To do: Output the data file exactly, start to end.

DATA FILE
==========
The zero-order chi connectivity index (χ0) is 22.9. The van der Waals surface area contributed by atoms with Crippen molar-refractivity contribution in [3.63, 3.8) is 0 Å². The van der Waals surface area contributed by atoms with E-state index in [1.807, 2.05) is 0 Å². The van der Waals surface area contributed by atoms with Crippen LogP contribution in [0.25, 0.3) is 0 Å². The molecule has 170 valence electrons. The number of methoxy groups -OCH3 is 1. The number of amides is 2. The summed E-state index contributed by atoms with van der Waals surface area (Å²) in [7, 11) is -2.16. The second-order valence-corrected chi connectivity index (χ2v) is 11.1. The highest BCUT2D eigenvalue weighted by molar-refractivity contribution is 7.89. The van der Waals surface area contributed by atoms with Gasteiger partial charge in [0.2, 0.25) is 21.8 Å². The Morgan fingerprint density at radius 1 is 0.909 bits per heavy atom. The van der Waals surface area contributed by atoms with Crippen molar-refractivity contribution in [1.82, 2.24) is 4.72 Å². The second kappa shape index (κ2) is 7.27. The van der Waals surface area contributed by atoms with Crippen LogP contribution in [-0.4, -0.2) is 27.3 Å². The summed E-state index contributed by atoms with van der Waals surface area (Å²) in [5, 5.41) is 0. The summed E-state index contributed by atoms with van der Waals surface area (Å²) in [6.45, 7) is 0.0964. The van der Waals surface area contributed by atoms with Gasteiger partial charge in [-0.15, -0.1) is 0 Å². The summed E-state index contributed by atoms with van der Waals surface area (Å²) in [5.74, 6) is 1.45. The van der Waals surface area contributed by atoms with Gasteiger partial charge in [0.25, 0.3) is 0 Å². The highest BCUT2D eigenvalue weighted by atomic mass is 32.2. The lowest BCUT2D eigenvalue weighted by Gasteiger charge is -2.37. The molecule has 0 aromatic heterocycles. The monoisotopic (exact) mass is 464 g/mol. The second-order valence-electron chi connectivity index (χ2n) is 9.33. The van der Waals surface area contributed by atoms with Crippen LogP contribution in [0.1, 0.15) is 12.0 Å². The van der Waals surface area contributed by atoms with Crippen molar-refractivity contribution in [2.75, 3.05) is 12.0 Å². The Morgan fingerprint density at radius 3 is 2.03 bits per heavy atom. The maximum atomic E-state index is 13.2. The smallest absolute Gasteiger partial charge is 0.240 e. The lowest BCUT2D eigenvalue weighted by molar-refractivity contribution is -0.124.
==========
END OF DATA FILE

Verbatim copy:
The zero-order chi connectivity index (χ0) is 22.9. The van der Waals surface area contributed by atoms with Crippen molar-refractivity contribution in [3.63, 3.8) is 0 Å². The van der Waals surface area contributed by atoms with E-state index in [1.807, 2.05) is 0 Å². The van der Waals surface area contributed by atoms with Crippen LogP contribution in [0.25, 0.3) is 0 Å². The molecule has 170 valence electrons. The number of methoxy groups -OCH3 is 1. The number of amides is 2. The summed E-state index contributed by atoms with van der Waals surface area (Å²) in [7, 11) is -2.16. The second-order valence-corrected chi connectivity index (χ2v) is 11.1. The highest BCUT2D eigenvalue weighted by molar-refractivity contribution is 7.89. The van der Waals surface area contributed by atoms with Gasteiger partial charge in [0.2, 0.25) is 21.8 Å². The Morgan fingerprint density at radius 1 is 0.909 bits per heavy atom. The van der Waals surface area contributed by atoms with Crippen molar-refractivity contribution in [1.82, 2.24) is 4.72 Å². The second kappa shape index (κ2) is 7.27. The van der Waals surface area contributed by atoms with Crippen LogP contribution in [-0.4, -0.2) is 27.3 Å². The summed E-state index contributed by atoms with van der Waals surface area (Å²) in [5, 5.41) is 0. The summed E-state index contributed by atoms with van der Waals surface area (Å²) in [6.45, 7) is 0.0964. The van der Waals surface area contributed by atoms with Gasteiger partial charge in [-0.15, -0.1) is 0 Å². The summed E-state index contributed by atoms with van der Waals surface area (Å²) in [5.74, 6) is 1.45. The van der Waals surface area contributed by atoms with Gasteiger partial charge in [0.25, 0.3) is 0 Å². The highest BCUT2D eigenvalue weighted by atomic mass is 32.2. The lowest BCUT2D eigenvalue weighted by Gasteiger charge is -2.37. The molecule has 0 aromatic heterocycles. The monoisotopic (exact) mass is 464 g/mol. The second-order valence-electron chi connectivity index (χ2n) is 9.33. The van der Waals surface area contributed by atoms with Crippen LogP contribution in [0.1, 0.15) is 12.0 Å². The van der Waals surface area contributed by atoms with Crippen molar-refractivity contribution in [2.75, 3.05) is 12.0 Å². The Morgan fingerprint density at radius 3 is 2.03 bits per heavy atom. The maximum atomic E-state index is 13.2. The smallest absolute Gasteiger partial charge is 0.240 e. The lowest BCUT2D eigenvalue weighted by molar-refractivity contribution is -0.124.